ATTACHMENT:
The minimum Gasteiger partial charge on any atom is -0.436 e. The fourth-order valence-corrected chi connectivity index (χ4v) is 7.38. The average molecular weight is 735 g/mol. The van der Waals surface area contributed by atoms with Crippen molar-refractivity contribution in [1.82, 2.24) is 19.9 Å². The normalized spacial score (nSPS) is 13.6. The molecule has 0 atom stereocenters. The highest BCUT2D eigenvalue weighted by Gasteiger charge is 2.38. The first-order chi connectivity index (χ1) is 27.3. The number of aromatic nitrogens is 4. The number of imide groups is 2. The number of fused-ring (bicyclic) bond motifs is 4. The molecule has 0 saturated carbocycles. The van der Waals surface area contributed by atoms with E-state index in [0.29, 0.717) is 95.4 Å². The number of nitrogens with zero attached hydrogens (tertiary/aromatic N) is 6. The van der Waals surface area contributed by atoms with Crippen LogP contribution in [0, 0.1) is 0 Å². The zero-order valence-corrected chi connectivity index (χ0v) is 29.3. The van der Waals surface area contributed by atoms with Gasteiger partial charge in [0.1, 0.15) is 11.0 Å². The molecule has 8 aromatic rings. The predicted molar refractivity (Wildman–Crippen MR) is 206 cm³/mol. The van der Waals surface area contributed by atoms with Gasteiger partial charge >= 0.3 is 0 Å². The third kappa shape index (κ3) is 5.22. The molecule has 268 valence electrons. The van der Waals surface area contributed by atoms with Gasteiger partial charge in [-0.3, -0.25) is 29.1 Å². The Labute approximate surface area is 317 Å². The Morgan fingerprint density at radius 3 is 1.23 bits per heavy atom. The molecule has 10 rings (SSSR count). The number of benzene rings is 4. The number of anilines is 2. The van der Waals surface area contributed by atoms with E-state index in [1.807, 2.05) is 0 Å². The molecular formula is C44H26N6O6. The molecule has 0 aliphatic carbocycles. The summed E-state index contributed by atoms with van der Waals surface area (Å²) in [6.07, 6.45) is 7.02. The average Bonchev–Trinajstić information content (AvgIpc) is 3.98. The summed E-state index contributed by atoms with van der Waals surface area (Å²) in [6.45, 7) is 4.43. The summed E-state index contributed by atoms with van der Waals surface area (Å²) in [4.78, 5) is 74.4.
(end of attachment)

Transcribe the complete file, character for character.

The minimum Gasteiger partial charge on any atom is -0.436 e. The fourth-order valence-corrected chi connectivity index (χ4v) is 7.38. The average molecular weight is 735 g/mol. The van der Waals surface area contributed by atoms with Crippen molar-refractivity contribution in [1.82, 2.24) is 19.9 Å². The normalized spacial score (nSPS) is 13.6. The molecule has 0 atom stereocenters. The highest BCUT2D eigenvalue weighted by Gasteiger charge is 2.38. The first-order chi connectivity index (χ1) is 27.3. The number of aromatic nitrogens is 4. The number of imide groups is 2. The number of fused-ring (bicyclic) bond motifs is 4. The molecule has 0 saturated carbocycles. The van der Waals surface area contributed by atoms with E-state index in [0.29, 0.717) is 95.4 Å². The number of nitrogens with zero attached hydrogens (tertiary/aromatic N) is 6. The van der Waals surface area contributed by atoms with Crippen LogP contribution in [0, 0.1) is 0 Å². The zero-order valence-corrected chi connectivity index (χ0v) is 29.3. The van der Waals surface area contributed by atoms with Gasteiger partial charge in [0.1, 0.15) is 11.0 Å². The molecule has 8 aromatic rings. The predicted molar refractivity (Wildman–Crippen MR) is 206 cm³/mol. The van der Waals surface area contributed by atoms with Gasteiger partial charge >= 0.3 is 0 Å². The third kappa shape index (κ3) is 5.22. The molecule has 268 valence electrons. The van der Waals surface area contributed by atoms with Gasteiger partial charge in [-0.3, -0.25) is 29.1 Å². The Labute approximate surface area is 317 Å². The Morgan fingerprint density at radius 3 is 1.23 bits per heavy atom. The molecule has 10 rings (SSSR count). The number of benzene rings is 4. The number of anilines is 2. The van der Waals surface area contributed by atoms with E-state index in [1.807, 2.05) is 0 Å². The molecular formula is C44H26N6O6. The molecule has 0 aliphatic carbocycles. The summed E-state index contributed by atoms with van der Waals surface area (Å²) in [6.07, 6.45) is 7.02. The average Bonchev–Trinajstić information content (AvgIpc) is 3.98. The summed E-state index contributed by atoms with van der Waals surface area (Å²) in [6.45, 7) is 4.43. The summed E-state index contributed by atoms with van der Waals surface area (Å²) in [4.78, 5) is 74.4.